Congress, which is trying to find money by looking under the sofa cushions, has resurrected a plan to require Internet shoppers to pay state and local sales taxes.
The bill, dubbed the Main Street Fairness Act, was explained thoroughly earlier this month by Walletpop Blogger Josh Smith. In short, the measure was introduced by Rep. Bill Delahunt, a Taxachusetts Democrat, who argues that it is unfair to local businesses that online businesses escape paying sales tax.
The history of the battle over taxes goes back to a court ruling in 1992 when the Supreme Court confirmed that it was indeed too onerous and costly for businesses to calculate state and local taxes because they vary so much from state to state.
For example, according to the Tax Foundation, Alaska, Delaware, Montana, New Hampshire and Oregon don't charge any taxes at all, but Alaska allows local municipalities to charge their own sales tax. Juneau, for instance, charges 5%.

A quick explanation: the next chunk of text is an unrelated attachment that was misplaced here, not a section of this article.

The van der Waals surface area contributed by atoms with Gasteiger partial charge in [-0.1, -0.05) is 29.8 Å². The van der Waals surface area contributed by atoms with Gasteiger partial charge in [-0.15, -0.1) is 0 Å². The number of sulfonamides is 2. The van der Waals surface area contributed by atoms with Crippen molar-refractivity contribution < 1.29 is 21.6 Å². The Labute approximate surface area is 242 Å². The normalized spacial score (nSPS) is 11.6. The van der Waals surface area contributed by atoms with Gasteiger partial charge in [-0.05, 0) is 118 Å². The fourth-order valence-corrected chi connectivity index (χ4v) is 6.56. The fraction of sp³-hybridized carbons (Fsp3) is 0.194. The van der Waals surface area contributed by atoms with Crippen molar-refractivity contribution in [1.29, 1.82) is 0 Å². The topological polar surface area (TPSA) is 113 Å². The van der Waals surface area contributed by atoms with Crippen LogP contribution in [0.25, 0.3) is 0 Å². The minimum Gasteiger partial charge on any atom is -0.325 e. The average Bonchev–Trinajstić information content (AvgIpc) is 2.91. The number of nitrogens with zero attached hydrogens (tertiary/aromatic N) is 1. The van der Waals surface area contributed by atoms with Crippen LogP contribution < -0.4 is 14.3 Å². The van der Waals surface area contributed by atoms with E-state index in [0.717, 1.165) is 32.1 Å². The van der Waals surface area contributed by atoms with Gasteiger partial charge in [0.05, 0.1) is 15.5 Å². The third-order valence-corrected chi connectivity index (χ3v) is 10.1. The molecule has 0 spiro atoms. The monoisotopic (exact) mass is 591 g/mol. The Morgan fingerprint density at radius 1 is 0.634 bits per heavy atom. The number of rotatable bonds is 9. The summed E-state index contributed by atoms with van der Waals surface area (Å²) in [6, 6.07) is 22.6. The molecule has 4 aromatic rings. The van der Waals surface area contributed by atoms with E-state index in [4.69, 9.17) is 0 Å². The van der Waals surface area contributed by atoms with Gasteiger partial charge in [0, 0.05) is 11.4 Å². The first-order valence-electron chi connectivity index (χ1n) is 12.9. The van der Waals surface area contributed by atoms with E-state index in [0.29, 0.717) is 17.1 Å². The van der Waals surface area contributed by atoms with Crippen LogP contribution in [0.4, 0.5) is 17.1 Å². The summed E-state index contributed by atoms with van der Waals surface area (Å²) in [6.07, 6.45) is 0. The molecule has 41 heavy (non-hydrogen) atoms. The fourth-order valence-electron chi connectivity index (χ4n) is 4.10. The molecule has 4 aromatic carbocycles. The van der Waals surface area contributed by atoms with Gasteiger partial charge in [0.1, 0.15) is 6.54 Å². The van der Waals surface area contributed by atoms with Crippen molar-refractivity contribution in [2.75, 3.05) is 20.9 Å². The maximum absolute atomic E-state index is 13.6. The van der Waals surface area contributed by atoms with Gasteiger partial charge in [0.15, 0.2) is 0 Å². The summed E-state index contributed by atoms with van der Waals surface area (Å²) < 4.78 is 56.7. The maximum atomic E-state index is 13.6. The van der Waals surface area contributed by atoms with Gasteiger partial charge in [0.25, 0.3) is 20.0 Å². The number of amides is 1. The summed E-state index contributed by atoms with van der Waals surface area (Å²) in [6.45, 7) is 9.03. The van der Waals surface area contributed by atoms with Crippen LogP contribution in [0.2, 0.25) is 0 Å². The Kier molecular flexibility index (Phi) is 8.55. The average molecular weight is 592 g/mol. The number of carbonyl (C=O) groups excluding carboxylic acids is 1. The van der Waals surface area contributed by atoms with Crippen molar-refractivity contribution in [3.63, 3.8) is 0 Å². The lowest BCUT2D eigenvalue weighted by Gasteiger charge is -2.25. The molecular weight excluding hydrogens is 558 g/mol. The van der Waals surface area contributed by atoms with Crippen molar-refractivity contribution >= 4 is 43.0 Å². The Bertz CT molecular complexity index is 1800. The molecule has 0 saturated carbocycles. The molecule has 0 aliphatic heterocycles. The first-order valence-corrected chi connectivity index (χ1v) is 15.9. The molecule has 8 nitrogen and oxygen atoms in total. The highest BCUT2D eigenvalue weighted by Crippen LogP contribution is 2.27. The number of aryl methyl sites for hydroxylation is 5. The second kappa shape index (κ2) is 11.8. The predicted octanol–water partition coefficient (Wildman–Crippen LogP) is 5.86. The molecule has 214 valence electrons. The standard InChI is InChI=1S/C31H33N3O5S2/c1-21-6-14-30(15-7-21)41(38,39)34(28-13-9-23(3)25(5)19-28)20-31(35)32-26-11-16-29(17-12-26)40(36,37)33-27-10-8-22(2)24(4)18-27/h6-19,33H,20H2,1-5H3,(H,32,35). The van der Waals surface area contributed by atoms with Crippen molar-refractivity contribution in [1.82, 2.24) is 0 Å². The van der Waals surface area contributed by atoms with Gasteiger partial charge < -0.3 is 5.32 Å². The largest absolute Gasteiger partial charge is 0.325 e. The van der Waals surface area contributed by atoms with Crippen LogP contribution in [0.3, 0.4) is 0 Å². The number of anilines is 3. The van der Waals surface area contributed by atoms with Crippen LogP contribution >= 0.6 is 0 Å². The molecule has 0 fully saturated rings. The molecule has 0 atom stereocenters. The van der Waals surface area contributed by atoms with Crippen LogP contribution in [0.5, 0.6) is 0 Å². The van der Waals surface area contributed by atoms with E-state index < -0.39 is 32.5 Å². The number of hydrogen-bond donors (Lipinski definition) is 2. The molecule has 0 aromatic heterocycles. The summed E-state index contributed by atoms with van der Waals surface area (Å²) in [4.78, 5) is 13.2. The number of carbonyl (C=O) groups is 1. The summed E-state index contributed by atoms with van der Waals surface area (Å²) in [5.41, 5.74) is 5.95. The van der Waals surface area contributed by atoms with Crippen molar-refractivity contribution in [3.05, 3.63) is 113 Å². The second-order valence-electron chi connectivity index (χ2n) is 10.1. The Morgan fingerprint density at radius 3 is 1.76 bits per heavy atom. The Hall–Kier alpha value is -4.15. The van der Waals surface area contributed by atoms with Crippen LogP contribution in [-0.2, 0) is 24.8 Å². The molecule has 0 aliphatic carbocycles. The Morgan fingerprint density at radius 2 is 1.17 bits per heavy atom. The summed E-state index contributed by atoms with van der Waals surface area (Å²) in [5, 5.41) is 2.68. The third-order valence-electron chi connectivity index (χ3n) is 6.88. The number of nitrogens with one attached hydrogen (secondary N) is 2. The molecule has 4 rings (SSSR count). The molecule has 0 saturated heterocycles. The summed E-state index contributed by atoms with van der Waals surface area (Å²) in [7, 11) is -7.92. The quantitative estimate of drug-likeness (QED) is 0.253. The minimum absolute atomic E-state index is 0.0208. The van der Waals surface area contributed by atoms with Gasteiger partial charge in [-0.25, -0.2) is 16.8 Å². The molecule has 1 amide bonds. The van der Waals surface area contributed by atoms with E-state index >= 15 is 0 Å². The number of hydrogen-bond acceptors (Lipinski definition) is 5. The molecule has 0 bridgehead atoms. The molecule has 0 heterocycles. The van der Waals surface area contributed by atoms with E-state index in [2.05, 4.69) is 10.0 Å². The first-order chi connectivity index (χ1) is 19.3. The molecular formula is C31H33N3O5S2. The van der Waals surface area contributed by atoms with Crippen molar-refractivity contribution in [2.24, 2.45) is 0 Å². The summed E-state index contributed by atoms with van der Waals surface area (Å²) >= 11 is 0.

And that's just the beginning of the potential complexity. The worst is probably the four cities in central Alabama -- Brookwood, Coaling, Coker and Vance -- that have a total sales tax of 11%. Someone who makes a purchase in any of these places pays 4% to the State of Alabama, 5% to Tuscaloosa County, and 2% to the city where they made the purchase.
Delahunt wants to encourage states to simplify collection through a "Streamlined Sales and Use Tax Agreement." Twenty-three states have actually already undertaken this project, but the rest of them are taking a wait-and-see attitude. That's probably a wise move -- this is an election year.
Don't we all love searching around on the Internet for the deal that lets us pay a low price and escape paying taxes, too? Are you going to vote for the Congressman who voted to eliminate that perk? I didn't think so. And more importantly, neither do the Congressmen who have to stand for election.
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